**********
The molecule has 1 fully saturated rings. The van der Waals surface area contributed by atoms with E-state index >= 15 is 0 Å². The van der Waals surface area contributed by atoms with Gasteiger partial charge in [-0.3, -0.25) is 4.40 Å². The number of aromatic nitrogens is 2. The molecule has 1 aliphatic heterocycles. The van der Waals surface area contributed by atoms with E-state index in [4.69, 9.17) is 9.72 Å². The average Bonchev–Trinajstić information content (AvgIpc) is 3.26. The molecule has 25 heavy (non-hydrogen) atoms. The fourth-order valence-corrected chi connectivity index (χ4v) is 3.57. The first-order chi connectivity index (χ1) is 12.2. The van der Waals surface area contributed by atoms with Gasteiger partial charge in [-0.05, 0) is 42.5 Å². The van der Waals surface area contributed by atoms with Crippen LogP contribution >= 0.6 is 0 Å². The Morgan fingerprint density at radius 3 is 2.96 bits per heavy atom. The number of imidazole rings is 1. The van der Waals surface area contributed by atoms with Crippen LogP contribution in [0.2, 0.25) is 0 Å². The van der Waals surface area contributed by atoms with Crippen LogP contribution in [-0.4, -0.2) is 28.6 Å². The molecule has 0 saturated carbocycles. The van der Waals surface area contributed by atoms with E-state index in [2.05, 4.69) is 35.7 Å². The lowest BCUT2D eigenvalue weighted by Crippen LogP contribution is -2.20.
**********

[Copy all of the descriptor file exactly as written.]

The molecule has 1 fully saturated rings. The van der Waals surface area contributed by atoms with E-state index >= 15 is 0 Å². The van der Waals surface area contributed by atoms with Gasteiger partial charge in [-0.3, -0.25) is 4.40 Å². The number of aromatic nitrogens is 2. The molecule has 1 aliphatic heterocycles. The van der Waals surface area contributed by atoms with E-state index in [4.69, 9.17) is 9.72 Å². The average Bonchev–Trinajstić information content (AvgIpc) is 3.26. The molecule has 25 heavy (non-hydrogen) atoms. The fourth-order valence-corrected chi connectivity index (χ4v) is 3.57. The first-order chi connectivity index (χ1) is 12.2. The van der Waals surface area contributed by atoms with Gasteiger partial charge in [-0.05, 0) is 42.5 Å². The van der Waals surface area contributed by atoms with Crippen LogP contribution >= 0.6 is 0 Å². The Morgan fingerprint density at radius 3 is 2.96 bits per heavy atom. The number of imidazole rings is 1. The van der Waals surface area contributed by atoms with Crippen LogP contribution in [0.2, 0.25) is 0 Å². The van der Waals surface area contributed by atoms with Crippen LogP contribution in [-0.4, -0.2) is 28.6 Å². The molecule has 0 saturated carbocycles. The van der Waals surface area contributed by atoms with E-state index in [2.05, 4.69) is 35.7 Å². The lowest BCUT2D eigenvalue weighted by Crippen LogP contribution is -2.20.